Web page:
• BackupAndTurn( bool bIsLeft, int motor_speed): The idea here is for the robot to back up and do a course change to extract itself from some situation. Up until now, this has been accomplished by making a timed turn one way or the other, but this hasn’t worked well because the correct time for turning on carpet is wildly different than the correct time on hard flooring.  The new heading sensor is intended to solve this problem.
    • Now that Wall-E2 can make accurate turns, the question becomes “what’s the best way to do obstruction-avoidance or stuck-recovery turns?”. If Wall-E2 is following a wall when it gets stuck, maybe it should back up slightly and try to go around, or maybe it should just turn around and go back the way it came.  Maybe a simple obstruction should be treated one way, but a ‘stuck’ condition treated another?  The ‘go back the way I came’ model is simple enough but might result in an uninteresting ‘ping-pong’ shuttle track where it stays until it runs out of battery.  A more complex response might allow the robot to go around obstacles and continue its journey?  Maybe it backs up slightly (wall-following in reverse, maybe?), and then makes an X degree turn away from the wall, runs straight for a second, and then starts wall following again.

09/05/18

The current ‘BackupAndTurn()’ routine takes bIsLeft, a Boolean representing the current tracking direction (left or right) and a motor speed.  All it does is call RollingTurnRev(bIsLeft, 1500), where 1500 is the time in millisecond to run the motors.

RollingTurnRev() just calls RunBothMotorsMsec() with the motor speed on one side set to MAX and on the other to OFF (we know this won’t work on Wall-E2, because the wheel base is too wide – he just locks up ☹.

RollingTurnRev() is called in two places; ExecDiscManeuver() and  BackupAndTurn(). BackupAndTurn() is called from 4 places;  TRACKING_NEITHER/RIGHT/LEFT, and IRHomeToChgStn().  In all these cases, the robot knows which (if any) wall is closer, so it can execute the proper rolling turn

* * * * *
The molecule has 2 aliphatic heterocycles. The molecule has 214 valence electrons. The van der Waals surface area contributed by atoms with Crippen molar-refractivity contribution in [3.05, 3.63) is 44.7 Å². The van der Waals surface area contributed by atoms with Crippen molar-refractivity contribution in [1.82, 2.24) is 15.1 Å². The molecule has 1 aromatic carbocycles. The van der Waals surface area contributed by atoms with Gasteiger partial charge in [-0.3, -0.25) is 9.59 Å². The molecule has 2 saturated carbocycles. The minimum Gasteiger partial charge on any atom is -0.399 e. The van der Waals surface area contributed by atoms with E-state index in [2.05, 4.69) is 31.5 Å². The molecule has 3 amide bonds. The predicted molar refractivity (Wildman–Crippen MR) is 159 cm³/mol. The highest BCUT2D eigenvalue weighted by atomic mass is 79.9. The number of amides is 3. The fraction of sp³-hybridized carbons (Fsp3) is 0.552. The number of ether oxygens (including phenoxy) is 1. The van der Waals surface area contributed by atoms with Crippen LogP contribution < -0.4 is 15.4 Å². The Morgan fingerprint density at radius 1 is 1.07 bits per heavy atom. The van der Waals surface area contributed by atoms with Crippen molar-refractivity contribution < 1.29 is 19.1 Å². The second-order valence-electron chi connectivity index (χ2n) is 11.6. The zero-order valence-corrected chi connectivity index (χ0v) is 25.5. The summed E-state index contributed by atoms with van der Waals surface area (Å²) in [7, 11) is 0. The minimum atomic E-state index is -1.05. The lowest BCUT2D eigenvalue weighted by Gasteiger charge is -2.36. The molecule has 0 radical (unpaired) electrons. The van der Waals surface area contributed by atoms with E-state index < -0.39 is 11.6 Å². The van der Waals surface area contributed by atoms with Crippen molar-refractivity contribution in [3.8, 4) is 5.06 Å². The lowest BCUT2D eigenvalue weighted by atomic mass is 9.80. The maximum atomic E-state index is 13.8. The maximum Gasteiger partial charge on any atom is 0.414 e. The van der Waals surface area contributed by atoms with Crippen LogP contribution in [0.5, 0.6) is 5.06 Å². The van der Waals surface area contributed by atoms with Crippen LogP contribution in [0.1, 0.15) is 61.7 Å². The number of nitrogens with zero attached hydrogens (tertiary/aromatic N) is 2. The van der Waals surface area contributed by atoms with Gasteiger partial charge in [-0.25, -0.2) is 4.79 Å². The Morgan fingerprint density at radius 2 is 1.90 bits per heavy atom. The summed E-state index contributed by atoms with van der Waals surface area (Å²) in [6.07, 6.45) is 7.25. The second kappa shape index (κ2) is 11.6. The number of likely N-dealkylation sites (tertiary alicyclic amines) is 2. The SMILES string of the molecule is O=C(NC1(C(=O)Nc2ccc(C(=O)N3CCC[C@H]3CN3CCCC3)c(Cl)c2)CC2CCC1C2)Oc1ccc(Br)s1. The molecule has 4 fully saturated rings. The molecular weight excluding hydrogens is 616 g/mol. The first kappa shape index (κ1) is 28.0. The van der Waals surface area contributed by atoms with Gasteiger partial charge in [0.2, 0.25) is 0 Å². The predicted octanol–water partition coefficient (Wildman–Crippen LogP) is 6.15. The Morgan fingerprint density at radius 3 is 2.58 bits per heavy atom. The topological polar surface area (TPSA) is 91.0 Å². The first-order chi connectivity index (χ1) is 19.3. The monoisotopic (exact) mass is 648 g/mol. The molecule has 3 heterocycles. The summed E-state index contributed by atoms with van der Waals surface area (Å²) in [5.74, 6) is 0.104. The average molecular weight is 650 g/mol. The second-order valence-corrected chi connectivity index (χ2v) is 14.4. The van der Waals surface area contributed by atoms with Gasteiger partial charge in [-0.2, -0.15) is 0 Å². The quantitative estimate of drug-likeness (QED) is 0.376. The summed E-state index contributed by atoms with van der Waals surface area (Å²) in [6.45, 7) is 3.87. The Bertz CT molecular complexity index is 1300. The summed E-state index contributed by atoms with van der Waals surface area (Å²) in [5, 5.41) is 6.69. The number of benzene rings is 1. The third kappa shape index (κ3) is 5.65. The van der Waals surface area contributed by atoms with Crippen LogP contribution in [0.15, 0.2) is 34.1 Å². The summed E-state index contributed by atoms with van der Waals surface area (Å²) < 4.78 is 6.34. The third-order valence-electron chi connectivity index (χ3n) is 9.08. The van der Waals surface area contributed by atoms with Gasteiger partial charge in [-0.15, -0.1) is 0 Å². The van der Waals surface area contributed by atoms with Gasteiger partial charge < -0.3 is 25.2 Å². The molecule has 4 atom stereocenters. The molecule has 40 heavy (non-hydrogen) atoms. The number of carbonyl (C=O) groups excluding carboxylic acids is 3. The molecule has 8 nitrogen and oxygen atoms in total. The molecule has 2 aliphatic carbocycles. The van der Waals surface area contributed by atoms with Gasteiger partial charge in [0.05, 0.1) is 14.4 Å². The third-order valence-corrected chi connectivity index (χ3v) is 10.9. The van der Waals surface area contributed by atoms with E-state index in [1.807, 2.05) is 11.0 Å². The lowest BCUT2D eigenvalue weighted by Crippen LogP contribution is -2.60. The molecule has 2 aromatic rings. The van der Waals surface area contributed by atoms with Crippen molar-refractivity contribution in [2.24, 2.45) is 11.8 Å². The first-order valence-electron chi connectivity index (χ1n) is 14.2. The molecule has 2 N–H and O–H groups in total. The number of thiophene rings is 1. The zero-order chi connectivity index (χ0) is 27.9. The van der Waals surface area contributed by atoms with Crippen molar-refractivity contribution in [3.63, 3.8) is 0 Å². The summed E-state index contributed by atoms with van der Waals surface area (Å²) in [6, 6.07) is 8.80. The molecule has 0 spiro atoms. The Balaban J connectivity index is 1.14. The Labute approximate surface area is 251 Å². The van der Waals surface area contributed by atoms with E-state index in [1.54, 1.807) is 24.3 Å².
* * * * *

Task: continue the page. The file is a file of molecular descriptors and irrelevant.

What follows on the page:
From what I see so far, it appears all these cases can be handled by a turn routine that does the following:

  1. Moves straight backward for just a second or so (or maybe even less)
  2. Makes a 45° forward rolling turn away from the nearest wall. If there is no nearest wall, go opposite the way it went last time (requires a global Boolean to save this value)
  3. Makes another 45 turn in the opposite direction to the first one.  This will have the effect of a side-step maneuver, as shown in this post.

After this review, it was clear that all I had to do to integrate the new heading-based turn capability into Wall-E2’s OS was to replace the RollingTurnRev() function with a new ‘RollingTurn()’ function that takes flags for FWD/REV and for CCW/CW, and a parameter for the number of degrees to turn.  Since I had already demonstrated all the code blocks in stand-alone test programs, all I had to do was copy the appropriate code pieces into the appropriate spots in Wall-E2’s OS, and then spiff things up a bit here and there.  When I was done, I had a single function that could facilitate a range of maneuvers.

To test the newly integrated capability, I added some code to Wall-E2’s setup() function to perform a series of S-turns, each of which demonstrates a typical avoidance maneuver. For convenience, I told Wall-E2 to execute a ‘K-turn’ reversal and then S-turn his way back to me.  As can be seen in the following short video, this worked fairly well!

Now that I have the basic heading-based turn capability integrated into Wall-E2, the next step will be to demonstrate that Wall-E2 can use its new superpowers to avoid obstacles in ‘the real world’ (as real as it gets for Wall-E2, anyway).

Stay tuned!

Frank